You can talk to people that are in the corporate world that will tell you sotto voce, their stories about having to promote less qualified minorities and they don’t do well. And so you sort of establish a firewall around them. This is most scary in the science fields that the optimist or the naive among us thought that meritocracy would inevitably at infinitum hold firm in the stem fields, it has not. Medical school admits black students with MCAT scores that would be automatically disqualifying if presented by whites and Asians. Those students either fail and drop out, or if they stick around, they’re passed onwards because nobody wants to be accused of racism if they’re not promoting blacks through residencies and into professorate or labs or into hospitals. And so this is very, very worrisome.

And again, it’s a lie, here I am invoking truth, to say that we are discriminating against qualified minorities. Google, the big tech companies, they are scouring the planet for competitively qualified, underrepresented minorities that they can hire and promote. Nobody, no black engineer, no black physicist is being denied a job because he’s black. To the contrary, he has every job offer in the world being presented to him on a gold platter that he can choose. It’s the white males today who are being screwed. We are literally calling whites from institutions because we think that they are a scourge on civilization and the bears of oppression, which is ridiculous.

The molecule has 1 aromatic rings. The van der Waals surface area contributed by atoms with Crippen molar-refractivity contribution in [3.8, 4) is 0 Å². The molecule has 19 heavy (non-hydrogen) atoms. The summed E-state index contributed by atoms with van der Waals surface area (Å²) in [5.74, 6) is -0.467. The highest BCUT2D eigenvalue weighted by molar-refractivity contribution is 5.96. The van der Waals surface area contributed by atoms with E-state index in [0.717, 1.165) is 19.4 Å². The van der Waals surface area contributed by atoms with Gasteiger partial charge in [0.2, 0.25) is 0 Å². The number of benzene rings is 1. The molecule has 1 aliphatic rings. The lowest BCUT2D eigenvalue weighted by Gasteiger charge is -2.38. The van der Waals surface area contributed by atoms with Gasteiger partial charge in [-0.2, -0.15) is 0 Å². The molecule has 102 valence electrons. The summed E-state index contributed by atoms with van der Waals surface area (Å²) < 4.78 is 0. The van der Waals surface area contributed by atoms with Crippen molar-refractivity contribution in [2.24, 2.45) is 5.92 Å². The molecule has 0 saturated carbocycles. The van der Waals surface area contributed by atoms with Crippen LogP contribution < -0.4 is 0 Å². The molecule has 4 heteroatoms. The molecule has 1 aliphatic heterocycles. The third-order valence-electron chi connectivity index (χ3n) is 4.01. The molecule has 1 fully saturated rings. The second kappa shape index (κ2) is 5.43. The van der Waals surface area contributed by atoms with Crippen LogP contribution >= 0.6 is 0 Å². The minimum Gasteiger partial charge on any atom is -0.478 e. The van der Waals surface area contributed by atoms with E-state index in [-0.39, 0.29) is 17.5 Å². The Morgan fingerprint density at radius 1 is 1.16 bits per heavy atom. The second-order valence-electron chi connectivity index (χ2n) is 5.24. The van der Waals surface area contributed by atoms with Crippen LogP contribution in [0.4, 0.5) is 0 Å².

The Problem of Diversity Bureaucracy at Universities

Heather Mac Donald:

Well, the diversity bureaucracy is huge. We treat tuitions as naturally occurring phenomena and the colleges get off easy. It’s remarkable. The colleges are held harmless by public opinion, and they think that tuitions just rise of their own accord and the only solution is more college loans from the federal government. Tuitions are a function of the growing bureaucracy and the diversity bureaucracy is a massive part of that. And it’s not just faculty who then go into administration, it’s full-time administrators that, they have whole PhDs now and student services, which is completely bogus field.